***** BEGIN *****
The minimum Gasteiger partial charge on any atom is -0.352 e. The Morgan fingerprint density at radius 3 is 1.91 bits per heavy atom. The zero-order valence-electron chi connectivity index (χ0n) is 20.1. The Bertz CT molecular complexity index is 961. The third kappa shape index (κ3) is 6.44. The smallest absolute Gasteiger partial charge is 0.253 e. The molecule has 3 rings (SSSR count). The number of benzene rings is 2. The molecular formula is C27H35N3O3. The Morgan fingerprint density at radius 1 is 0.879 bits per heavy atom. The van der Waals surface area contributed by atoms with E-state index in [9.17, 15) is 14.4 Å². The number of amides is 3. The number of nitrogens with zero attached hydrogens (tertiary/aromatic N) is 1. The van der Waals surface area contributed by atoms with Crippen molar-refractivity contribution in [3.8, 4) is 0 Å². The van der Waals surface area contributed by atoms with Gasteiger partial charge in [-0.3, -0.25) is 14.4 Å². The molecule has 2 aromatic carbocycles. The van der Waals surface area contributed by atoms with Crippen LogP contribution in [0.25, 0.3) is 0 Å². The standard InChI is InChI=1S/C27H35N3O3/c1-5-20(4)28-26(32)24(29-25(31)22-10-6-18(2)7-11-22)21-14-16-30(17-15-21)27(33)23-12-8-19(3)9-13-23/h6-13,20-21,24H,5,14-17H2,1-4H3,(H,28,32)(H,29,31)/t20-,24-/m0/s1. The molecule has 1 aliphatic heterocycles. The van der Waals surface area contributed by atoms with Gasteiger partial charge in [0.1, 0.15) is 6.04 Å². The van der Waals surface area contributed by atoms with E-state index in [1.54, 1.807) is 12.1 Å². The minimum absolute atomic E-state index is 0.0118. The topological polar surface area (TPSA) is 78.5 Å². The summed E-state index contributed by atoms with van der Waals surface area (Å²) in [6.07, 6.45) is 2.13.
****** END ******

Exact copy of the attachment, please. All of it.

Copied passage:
The minimum Gasteiger partial charge on any atom is -0.352 e. The Morgan fingerprint density at radius 3 is 1.91 bits per heavy atom. The zero-order valence-electron chi connectivity index (χ0n) is 20.1. The Bertz CT molecular complexity index is 961. The third kappa shape index (κ3) is 6.44. The smallest absolute Gasteiger partial charge is 0.253 e. The molecule has 3 rings (SSSR count). The number of benzene rings is 2. The molecular formula is C27H35N3O3. The Morgan fingerprint density at radius 1 is 0.879 bits per heavy atom. The van der Waals surface area contributed by atoms with E-state index in [9.17, 15) is 14.4 Å². The number of amides is 3. The number of nitrogens with zero attached hydrogens (tertiary/aromatic N) is 1. The van der Waals surface area contributed by atoms with Crippen molar-refractivity contribution in [3.8, 4) is 0 Å². The van der Waals surface area contributed by atoms with Gasteiger partial charge in [-0.3, -0.25) is 14.4 Å². The molecule has 2 aromatic carbocycles. The van der Waals surface area contributed by atoms with Crippen LogP contribution in [0.25, 0.3) is 0 Å². The standard InChI is InChI=1S/C27H35N3O3/c1-5-20(4)28-26(32)24(29-25(31)22-10-6-18(2)7-11-22)21-14-16-30(17-15-21)27(33)23-12-8-19(3)9-13-23/h6-13,20-21,24H,5,14-17H2,1-4H3,(H,28,32)(H,29,31)/t20-,24-/m0/s1. The molecule has 1 aliphatic heterocycles. The van der Waals surface area contributed by atoms with Gasteiger partial charge in [0.1, 0.15) is 6.04 Å². The van der Waals surface area contributed by atoms with E-state index in [1.54, 1.807) is 12.1 Å². The minimum absolute atomic E-state index is 0.0118. The topological polar surface area (TPSA) is 78.5 Å². The summed E-state index contributed by atoms with van der Waals surface area (Å²) in [6.07, 6.45) is 2.13.